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Japan marks 75 years since World War II surrender

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Japan marks 75 years since World War II surrender
Japanese Prime Minister Shinzo Abe delivers a speech during the memorial service for the war dead of World War II marking the 75th anniversary in Tokyo on Saturday. Photo by Keizo Mori/UPI | License Photo

Aug. 15 (UPI) -- Japanese Prime Minister Shinzo Abe pledged Saturday never to "repeat the tragedy of war" during a commemoration marking VJ Day, the day Japan surrendered in World War II.

Japan surrendered Aug. 15, 1945, days after the United States dropped atomic bombs on Hiroshima and Nagasaki, killing an estimated 140,000 people.

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The Nazi invasion of Poland in 1939 sparked the war that ended when Allied powers defeated Germany, which was in a coalition with Italy and Japan, in 1945.

Abe made no apology during the ceremony at Nippon Budokan hall in Tokyo, marking the 75th anniversary of VJ Day, but said Japan would "remain committed" to the pledge to never "repeat the tragedy of war."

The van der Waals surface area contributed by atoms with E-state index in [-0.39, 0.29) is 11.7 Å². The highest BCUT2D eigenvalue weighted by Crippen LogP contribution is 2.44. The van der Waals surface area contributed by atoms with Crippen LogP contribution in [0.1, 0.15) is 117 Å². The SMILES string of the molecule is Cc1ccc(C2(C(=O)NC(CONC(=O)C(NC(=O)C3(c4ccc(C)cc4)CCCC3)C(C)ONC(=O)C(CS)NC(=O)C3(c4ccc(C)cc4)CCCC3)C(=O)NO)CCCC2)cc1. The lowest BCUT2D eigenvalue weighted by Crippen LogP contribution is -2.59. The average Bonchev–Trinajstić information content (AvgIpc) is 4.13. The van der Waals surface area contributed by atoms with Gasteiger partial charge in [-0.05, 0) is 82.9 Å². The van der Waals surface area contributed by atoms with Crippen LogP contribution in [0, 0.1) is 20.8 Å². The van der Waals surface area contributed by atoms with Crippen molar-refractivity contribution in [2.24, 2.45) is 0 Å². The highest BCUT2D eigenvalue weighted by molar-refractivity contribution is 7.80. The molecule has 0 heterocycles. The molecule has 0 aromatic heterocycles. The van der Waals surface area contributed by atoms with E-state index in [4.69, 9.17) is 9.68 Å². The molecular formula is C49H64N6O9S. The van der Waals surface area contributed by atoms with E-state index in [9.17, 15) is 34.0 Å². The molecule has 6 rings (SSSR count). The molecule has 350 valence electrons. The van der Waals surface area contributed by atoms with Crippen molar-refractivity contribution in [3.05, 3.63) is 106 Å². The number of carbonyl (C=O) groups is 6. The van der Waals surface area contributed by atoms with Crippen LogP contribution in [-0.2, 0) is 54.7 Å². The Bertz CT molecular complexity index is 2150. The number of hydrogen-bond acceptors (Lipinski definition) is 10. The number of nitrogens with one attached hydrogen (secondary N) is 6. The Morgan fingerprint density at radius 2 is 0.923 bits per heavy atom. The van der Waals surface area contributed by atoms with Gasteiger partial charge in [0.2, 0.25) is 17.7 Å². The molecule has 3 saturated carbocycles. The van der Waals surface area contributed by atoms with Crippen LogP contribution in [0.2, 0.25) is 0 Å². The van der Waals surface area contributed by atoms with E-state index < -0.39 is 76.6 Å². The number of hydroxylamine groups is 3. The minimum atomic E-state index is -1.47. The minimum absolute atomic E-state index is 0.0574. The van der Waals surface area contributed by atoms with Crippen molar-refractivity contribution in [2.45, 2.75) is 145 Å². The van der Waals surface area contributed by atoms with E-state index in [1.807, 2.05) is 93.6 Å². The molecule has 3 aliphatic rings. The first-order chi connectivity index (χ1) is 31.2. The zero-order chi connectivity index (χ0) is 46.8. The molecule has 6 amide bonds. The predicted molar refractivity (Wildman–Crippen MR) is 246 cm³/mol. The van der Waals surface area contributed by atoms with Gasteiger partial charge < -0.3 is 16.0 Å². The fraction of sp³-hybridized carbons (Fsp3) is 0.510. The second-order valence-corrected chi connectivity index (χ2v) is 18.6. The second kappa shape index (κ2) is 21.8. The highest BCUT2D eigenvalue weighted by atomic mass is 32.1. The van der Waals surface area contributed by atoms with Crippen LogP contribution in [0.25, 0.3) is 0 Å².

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Still, Abe sent a ritual offering for the war dead to Tokyo's Yasukini Shrine.

Japanese Emperor Naruhito said he had "deep remorse" over the wartime past.

Nazi Germany surrendered May 8, 1945, marking Victory in Europe or VE Day.

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An estimated 15 million to 20 million died in Europe during WWII and more than 30 million soldiers and civilians were killed in the Pacific theater.

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South and North Korea celebrate National Liberation Day on the same date, because Aug. 15 also marks the end of the decades-long Japanese occupation of Korea.

In Britain, Queen Elizabeth and the royal family also commemorated VJ Day.

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Prince Philip was serving in the Royal Navy when the Japanese surrender was signed in 1945.

"Today we mark the 75th anniversary of VJ Day, which brought victory for the Allies and finally marked the end of the Second World War," the queen's statement said. "Those of us who remember the conclusion of the Far East campaign, whether on active service overseas, or waiting for news at home, will never forget the jubilant scenes and overwhelming sense of relief. Amongst the joy at the end of the conflict, we also remembered, as we do today, the terrible devastation that it brought, and the cost borne by so many."

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